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Thursday, December 9, 2004

  • Visitors praise clean campus, article says
  • Holocaust story; world leaders
  • Notes on the first day of exams
Chris Redmond

Milton, thou shouldst be living

[Hands raised in the audience]

About 80 grade 11 students from Rockway Mennonite Collegiate in Kitchener and United Mennonite Educational Institute in Leamington attended a peacebuilding event at Conrad Grebel University College on Tuesday. "Entitled Peacebuilding: Involved in the World but Not Overwhelmed by the World", the event gave students a chance to concretely examine peace and to look at the theory of peacebuilding with peace and conflict studies professors Lowell Ewert and Nathan Funk. In an effort to "Prevent, Resolve, and Contain", practical examples were presented by Joel Klassen (a 1990 UW grad) of Christian Peacemaker Teams and several students from UW's Engineers Without Borders group (pictured).

Visitors praise clean campus, article says

"Neat is sweet and woe to those who dismiss its impact," writes Bud Walker, UW's director of business operations, in an article published in the latest newsletter from the Keystone Campaign.

He talks about tidiness (and how Yankee Stadium has banned Crackerjack because it makes such a mess) and segues into a tribute to the people who help keep UW's campus clean: "In the classrooms, offices, dorms, and facilities at UW the commitment to cleanliness is a standard for others to envy. Our custodians, groundskeepers, and housekeepers keep Waterloo at the head of the pack.

"And it is good that they do -- appearance of the campus is one of the top four reasons why students choose a particular university. According to the research, campus appearance is right up there next to academic reputation, success in job placement, and the provision of a 'university environment'.

[Dusting a keyboard]

Maria Sousa of the custodial staff is one of the people pictured with Walker's article in the Keystone newsletter. Also included are David Thrower, Sherry Bell and Gabriel Moreira of the grounds section, Elizabeth Breen, Christine Moraueski, Alexandra Oros and Anna Gomes of housekeeping, and Joe Pereira of the custodial section.

"Parents on tours are profuse in their praise of the appearance and cleanliness of our many facilities. We all enjoy the quality workplace that comes from that 'more than extra' attention given by devoted cleaning staff.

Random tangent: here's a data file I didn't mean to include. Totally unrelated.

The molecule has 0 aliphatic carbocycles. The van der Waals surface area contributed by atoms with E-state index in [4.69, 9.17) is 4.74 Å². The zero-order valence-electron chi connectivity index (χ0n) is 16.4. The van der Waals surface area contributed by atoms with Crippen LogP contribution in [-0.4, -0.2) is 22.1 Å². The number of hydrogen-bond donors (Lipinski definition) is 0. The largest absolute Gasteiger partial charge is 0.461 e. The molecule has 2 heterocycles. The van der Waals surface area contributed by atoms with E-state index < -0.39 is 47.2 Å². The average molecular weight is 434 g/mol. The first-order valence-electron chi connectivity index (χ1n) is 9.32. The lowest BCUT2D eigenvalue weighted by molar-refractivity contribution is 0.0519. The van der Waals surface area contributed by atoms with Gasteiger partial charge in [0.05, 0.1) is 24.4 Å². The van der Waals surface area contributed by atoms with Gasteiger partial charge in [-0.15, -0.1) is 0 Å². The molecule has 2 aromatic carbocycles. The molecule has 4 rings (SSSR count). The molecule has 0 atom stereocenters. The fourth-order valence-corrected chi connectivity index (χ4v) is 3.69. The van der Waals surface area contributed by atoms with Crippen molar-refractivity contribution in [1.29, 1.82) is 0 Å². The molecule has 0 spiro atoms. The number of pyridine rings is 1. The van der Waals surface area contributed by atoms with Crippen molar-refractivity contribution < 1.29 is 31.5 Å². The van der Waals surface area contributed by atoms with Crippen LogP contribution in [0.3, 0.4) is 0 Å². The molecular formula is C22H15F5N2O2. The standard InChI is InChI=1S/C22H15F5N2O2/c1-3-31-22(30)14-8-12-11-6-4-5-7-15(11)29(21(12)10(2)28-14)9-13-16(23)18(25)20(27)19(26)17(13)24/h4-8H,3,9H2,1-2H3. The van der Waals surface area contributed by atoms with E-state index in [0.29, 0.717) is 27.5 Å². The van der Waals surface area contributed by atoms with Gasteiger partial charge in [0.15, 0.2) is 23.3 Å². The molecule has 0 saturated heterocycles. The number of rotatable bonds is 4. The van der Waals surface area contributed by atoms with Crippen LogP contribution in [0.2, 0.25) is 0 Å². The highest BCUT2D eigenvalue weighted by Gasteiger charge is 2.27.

"There are countless examples. There is the groundskeeper who gingerly clears a safe path amidst an obstacle course of students, cars, and drifting snow in the dead of winter. There is the Village housekeeper who brings some home-made cookies and personal encouragement for a homesick teen. She knows; she has kids of her own. There is the custodian who empathizes as he cleans around birthday or sympathy cards on an office shelf, dusts between cherished pictures of family and friends, or vacuums around various evidentiary objects of someone's frazzled day at work.

"Unbeknownst to many, cleaning staff do sense the stresses of their daytime co-workers, their trials and tribulations, their ups and downs -- and the cleaning staff strive to do the things that make the workplace work well for their fellow employees.

"There are so many to single out, but with 150 custodians, 50 housekeepers, and 25 groundskeepers, where does one start? Well, how about this -- the next time you see a custodian, housekeeper, or groundskeeper, single them out, say how grateful you are for what they do, and see if they have a picture of their kids that you can look at!"

Holocaust story; world leaders

Brought to the world's attention through Karen Levine's award-winning CBC documentary and children's book, the story behind "Hana's Suitcase" will take centre stage today at the Humanities Theatre.

Hana's story first came to light in 2000 when the Tokyo Holocaust Education and Resource Centre acquired her empty suitcase from the Auschwitz Museum. Motivated by her students' interest in the owner of the suitcase, the centre's director, Fumiko Ishioka, found her way to Hana's brother, a Toronto resident, George Brady.

US visas: meeting for students going to the United States for the winter term on co-op job or exchange and applying for J-1 visa for the first time, today at 9:30 (CDS sponsorship) or 4:30 (other sponsorship), Tatham Centre room 2218, repeat of yesterday's session.

Pre-departure session for students going overseas in the winter term, 2:3, Tatham Centre 2218.

Accelerator Centre in the Research and Technology Park, kickoff celebration, by invitation, Friday 3 p.m., Sybase, 445 Wes Graham Way, north campus.

Carousel Dance Centre youth performing company, "The Nutcracker and Seasonal Images", Saturday 2 p.m. and 7 p.m., Humanities Theatre, tickets 888-4908.

Winterfest staff association family celebration, Sunday 2 p.m. Columbia Icefield (reservations were due in November).

Brady, a Holocaust survivor, has become an international speaker dedicated to preserving the memory of his sister by sharing the story behind Hana's Suitcase. He and Karen Levine will share the spotlight at today's event, with school performances at 9:45 and 1:15 and a main evening performance at 7:30. Admission is free. The event is sponsored by the Waterloo Region Holocaust Education Committee, with support from Gary Levine and Debbie Eisenberg.

Earlier today, the Centre for International Governance Innovation -- independent of UW but with close ties -- has something special going on. A news release gives some background: